Essential Commodities Act
Due to the COVID-19 outbreak, the Ministry of Consumer Affairs has brought hand sanitisers and masks (2-ply, 3-ply variety and N95) under the purview of the Essential Commodities Act (EC Act) until June 30.
About Essential Commodities Act, 1955 –
- Under the EC Act of 1955, if the Central government thinks that it is necessary to maintain or increase supplies of any essential commodity or make it available at fair prices, it can regulate or prohibit the production, supply, distribution and sale of that commodity.
- Some of the essential commodities listed out in the schedule to this Act are foodstuffs including edible oils and oilseeds, drugs, fertilisers, petroleum and petroleum products.
- But the Centre has the power to add or remove any commodity in public interest from this list, and that’s what it has done with masks and hand sanitisers.
- In the past, the Essential Commodities Act was mostly invoked to control the price rise in food products. When the prices of any of these commodities rise, the government imposes stock-holding limits to prevent hoarding, confiscates the stocks of violators and imposes punishment.
- Invoking the Act makes it harder for retailers to hoodwink customers. If they violate the norms, States can take action under the Essential Commodities Act and the Prevention of Black Marketing and Maintenance of Supplies of Essential Commodities Act (PBMMSEC Act).
- An offender under the Essential Commodities Act may be punished with an imprisonment of up to seven years and/or fine; and under the PBMMSEC Act, they can be detained for maximum of six months.
Purpose of the Act –
- In the context of a crisis like the current one, the EC Act seems to serve a purpose. Bringing masks and sanitisers under the Essential Commodities Act will enhance the availability of these products to the public, at fair prices.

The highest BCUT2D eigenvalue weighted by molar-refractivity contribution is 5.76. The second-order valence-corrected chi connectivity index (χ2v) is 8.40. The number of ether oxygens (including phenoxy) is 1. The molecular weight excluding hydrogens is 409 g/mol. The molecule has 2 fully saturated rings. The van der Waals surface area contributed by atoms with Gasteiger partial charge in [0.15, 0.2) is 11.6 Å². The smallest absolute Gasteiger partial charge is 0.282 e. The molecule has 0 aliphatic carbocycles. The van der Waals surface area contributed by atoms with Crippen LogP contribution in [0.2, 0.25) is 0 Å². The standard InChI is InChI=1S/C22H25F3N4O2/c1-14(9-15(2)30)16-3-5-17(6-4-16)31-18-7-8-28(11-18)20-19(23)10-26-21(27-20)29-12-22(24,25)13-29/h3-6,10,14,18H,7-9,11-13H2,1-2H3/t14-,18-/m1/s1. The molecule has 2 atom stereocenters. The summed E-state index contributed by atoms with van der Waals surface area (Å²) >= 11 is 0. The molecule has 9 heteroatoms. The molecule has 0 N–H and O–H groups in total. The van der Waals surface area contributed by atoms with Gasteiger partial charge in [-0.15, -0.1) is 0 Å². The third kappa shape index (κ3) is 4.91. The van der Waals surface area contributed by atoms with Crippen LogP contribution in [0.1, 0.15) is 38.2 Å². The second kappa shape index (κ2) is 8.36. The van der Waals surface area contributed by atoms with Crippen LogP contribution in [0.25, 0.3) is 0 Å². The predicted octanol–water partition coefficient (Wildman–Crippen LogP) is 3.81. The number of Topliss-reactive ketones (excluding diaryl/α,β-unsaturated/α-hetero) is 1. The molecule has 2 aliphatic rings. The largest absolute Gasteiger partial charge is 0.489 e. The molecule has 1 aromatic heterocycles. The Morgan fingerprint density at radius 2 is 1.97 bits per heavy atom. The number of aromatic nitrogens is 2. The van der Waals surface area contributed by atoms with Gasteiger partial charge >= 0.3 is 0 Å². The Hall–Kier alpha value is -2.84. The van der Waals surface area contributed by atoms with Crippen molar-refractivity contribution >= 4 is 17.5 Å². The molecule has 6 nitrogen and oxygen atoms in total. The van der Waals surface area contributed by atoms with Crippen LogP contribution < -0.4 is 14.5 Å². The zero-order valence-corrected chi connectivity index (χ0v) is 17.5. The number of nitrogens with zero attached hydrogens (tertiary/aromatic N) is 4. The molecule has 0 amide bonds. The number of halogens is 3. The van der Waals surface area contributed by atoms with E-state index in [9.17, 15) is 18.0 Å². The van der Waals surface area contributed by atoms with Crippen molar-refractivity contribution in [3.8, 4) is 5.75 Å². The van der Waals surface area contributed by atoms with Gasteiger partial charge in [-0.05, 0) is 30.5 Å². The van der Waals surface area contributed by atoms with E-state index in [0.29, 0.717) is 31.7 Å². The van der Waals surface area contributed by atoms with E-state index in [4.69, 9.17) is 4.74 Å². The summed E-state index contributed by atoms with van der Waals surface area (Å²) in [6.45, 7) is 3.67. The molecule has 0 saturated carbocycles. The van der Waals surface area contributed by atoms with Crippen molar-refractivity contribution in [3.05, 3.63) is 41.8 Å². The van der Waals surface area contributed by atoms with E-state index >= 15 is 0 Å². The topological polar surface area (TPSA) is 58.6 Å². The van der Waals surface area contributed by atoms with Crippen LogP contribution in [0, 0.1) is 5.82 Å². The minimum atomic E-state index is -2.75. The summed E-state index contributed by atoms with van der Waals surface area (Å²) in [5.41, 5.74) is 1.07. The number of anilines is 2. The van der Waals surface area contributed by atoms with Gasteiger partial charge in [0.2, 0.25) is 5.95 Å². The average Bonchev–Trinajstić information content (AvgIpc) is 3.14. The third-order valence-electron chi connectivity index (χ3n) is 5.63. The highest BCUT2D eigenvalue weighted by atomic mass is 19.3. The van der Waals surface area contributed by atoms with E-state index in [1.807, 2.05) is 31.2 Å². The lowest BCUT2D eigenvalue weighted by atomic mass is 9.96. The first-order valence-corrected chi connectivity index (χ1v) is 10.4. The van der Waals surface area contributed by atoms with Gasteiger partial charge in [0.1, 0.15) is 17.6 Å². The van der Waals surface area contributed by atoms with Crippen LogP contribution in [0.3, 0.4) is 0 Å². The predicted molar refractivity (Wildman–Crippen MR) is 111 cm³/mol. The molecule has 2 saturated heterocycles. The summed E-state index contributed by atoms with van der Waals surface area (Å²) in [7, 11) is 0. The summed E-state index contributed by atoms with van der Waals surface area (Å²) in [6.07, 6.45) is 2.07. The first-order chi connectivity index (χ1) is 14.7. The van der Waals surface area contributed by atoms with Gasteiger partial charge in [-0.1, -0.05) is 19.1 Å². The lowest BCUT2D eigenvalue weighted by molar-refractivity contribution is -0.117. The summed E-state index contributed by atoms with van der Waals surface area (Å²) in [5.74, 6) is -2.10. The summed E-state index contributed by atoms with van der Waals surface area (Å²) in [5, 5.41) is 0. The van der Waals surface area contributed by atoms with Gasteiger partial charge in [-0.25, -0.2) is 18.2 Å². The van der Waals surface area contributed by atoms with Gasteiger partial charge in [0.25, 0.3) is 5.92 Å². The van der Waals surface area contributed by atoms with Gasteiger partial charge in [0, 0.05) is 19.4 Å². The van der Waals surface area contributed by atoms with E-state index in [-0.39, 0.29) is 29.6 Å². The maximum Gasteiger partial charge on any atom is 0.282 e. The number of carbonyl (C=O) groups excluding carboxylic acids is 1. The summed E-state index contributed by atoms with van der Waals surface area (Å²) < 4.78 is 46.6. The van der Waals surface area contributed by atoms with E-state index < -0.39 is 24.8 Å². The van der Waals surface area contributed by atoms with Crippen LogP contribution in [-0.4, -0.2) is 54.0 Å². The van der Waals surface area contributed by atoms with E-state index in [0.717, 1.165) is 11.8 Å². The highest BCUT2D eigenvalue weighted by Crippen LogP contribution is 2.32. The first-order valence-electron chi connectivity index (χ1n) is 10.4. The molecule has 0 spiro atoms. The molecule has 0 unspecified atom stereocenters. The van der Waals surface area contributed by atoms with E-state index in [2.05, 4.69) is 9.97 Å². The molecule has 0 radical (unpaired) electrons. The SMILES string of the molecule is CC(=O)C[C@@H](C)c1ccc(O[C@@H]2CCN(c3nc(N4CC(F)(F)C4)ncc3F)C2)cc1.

- Producers have been urged to manufacture these up to full capacity over three shifts. The government can take action against hoarders, speculators and those involved in jacking up prices or black-marketing.
In recent years, there has been an argument that the Essential Commodities Act was draconian and not suited for times when farmers face problems of plenty rather than scarcity. The Economic Survey 2019-20 argued that it hampered remunerative prices for farmers and discouraged investment in storage infrastructure.
Recent actions –
- The Ministry of Consumer Affairs has asked all State governments to issue licences and permit hand-sanitiser makers to store ethanol and extra neutral alcohol (ENA) without any quota restrictions.
- The Indian Sugar Mills Association and All India Distilleries Association have been asked to ensure that ethanol and ENA are made easily available to producers.
- Reports indicate prices of ethanol and ENA can not be increased till June 30 and will need to be sold at the price levels as on March 5 this year.
- By placing them under the EC Act, the government has capped the prices of these masks and hand sanitisers.
Source – The Hindu Business Line
QUESTION – The Essential Commodities Act has been at the forefront to fight the social and economic battle against the COVID-19 battle. Comment.